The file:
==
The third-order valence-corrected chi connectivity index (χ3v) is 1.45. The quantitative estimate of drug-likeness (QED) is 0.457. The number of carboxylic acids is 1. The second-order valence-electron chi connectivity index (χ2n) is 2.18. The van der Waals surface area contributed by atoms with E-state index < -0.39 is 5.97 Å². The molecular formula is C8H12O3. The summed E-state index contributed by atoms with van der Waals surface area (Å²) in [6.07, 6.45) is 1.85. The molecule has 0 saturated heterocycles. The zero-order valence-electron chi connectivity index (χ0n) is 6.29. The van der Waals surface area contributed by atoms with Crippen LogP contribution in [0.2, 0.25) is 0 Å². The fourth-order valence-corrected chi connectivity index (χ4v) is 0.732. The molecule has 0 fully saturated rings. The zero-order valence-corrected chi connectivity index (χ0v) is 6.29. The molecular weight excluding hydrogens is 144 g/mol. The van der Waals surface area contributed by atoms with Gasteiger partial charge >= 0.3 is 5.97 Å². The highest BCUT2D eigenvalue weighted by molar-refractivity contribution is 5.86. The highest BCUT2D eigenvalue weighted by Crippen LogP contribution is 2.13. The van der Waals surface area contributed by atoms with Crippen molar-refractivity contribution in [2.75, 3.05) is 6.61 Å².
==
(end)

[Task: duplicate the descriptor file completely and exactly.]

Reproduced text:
The third-order valence-corrected chi connectivity index (χ3v) is 1.45. The quantitative estimate of drug-likeness (QED) is 0.457. The number of carboxylic acids is 1. The second-order valence-electron chi connectivity index (χ2n) is 2.18. The van der Waals surface area contributed by atoms with E-state index < -0.39 is 5.97 Å². The molecular formula is C8H12O3. The summed E-state index contributed by atoms with van der Waals surface area (Å²) in [6.07, 6.45) is 1.85. The molecule has 0 saturated heterocycles. The zero-order valence-electron chi connectivity index (χ0n) is 6.29. The van der Waals surface area contributed by atoms with Crippen LogP contribution in [0.2, 0.25) is 0 Å². The fourth-order valence-corrected chi connectivity index (χ4v) is 0.732. The molecule has 0 fully saturated rings. The zero-order valence-corrected chi connectivity index (χ0v) is 6.29. The molecular weight excluding hydrogens is 144 g/mol. The van der Waals surface area contributed by atoms with Gasteiger partial charge >= 0.3 is 5.97 Å². The highest BCUT2D eigenvalue weighted by molar-refractivity contribution is 5.86. The highest BCUT2D eigenvalue weighted by Crippen LogP contribution is 2.13. The van der Waals surface area contributed by atoms with Crippen molar-refractivity contribution in [2.75, 3.05) is 6.61 Å².